Skip to main content
ARS Home » Midwest Area » St. Paul, Minnesota » Soil and Water Management Research » Research » Publications at this Location » Publication #264289

Title: The leaking soil nitrogen cycle and rising atmospheric N2O: Is there anything we can do to cap the well?

item Venterea, Rodney - Rod

Submitted to: Meeting Abstract
Publication Type: Abstract Only
Publication Acceptance Date: 2/24/2011
Publication Date: 2/24/2011
Citation: Venterea, R.T. 2011. The leaking soil nitrogen cycle and rising atmospheric N2O: Is there anything we can do to cap the well?[abstract]. University of California Sustainable Agriculture Research and Education Program, Nitrogen Speaker Series, February 24, 2011. Abstract No. 022411.

Interpretive Summary:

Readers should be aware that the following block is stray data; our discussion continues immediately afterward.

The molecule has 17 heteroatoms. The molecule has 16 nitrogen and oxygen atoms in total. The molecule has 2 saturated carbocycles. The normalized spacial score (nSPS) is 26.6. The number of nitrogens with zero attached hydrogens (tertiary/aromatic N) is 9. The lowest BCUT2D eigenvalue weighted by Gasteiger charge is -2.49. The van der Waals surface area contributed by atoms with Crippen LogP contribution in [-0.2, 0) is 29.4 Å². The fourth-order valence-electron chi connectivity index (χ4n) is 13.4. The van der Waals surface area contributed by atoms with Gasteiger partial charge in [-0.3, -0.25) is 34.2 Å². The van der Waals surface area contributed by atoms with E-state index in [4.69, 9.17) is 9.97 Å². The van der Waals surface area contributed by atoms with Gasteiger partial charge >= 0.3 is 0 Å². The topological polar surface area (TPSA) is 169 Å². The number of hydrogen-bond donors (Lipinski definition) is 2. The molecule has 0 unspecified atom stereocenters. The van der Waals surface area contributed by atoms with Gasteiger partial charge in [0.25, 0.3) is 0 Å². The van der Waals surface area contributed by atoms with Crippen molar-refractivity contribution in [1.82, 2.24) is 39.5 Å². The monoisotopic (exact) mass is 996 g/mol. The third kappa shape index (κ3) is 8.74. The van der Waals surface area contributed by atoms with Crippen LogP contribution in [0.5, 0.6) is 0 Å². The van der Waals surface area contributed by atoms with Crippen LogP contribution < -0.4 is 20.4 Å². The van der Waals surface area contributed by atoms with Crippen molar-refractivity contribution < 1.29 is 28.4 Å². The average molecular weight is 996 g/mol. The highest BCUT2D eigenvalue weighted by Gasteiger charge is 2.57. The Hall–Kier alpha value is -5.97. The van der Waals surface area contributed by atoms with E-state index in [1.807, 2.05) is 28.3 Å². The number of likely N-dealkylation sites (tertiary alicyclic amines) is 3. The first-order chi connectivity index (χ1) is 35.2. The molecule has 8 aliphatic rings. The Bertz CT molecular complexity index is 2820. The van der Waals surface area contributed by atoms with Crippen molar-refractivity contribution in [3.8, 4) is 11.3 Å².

Technical Abstract: Nutrient management refers to the addition and management of synthetic or organic fertilizers to soils primarily for purposes of increasing the supply of nutrients and efficiency of crop nutrient uptake in order to improve yields while minimizing environmental impact. Nitrogen (N) is generally the most important nutrient from an agronomic standpoint because it is usually the primary nutrient limiting crop yields and usually must be added more often and in greater amounts than other nutrients such as phosphorus (P) and potassium (K). Nitrogen is also the primary nutrient of concern with regard to GHG emissions because once fertilizer N enters the soil it can be directly converted to N2O by soil biological processes and, in some cases, chemical reactions. Emissions of N2O are generally a large component of the total GHG budget of croplands because N2O is 300 times better than CO2 at absorbing long-wave radiation. Other forms of N originating from N fertilizers may also be lost to the environment, including ammonia (NH3), nitric oxide (NO), and nitrate (NO3-). Once transported to downwind or downstream ecosystems, these other N forms can be subsequently converted to N2O; such emissions are referred to as “indirect” N2O emissions. Fertilizer rate, timing, placement, and formulation have impacts on N2O fluxes. In general, any practice that increases crop N use efficiency (NUE) would be expected to reduce N2O emissions, because applied N that is taken up by crops or cover crops is not available to soil processes that lead to N2O emissions, at least in the short term. Additionally, specific practices can also reduce N2O emissions independent of NUE impacts. This section provides of summary of the most important factors related to nutrient management that need to be considered in efforts to develop entity-scale estimates of GHG emissions. This information will be useful to agricultural producers and regulatory agencies involved in GHG estimation activities.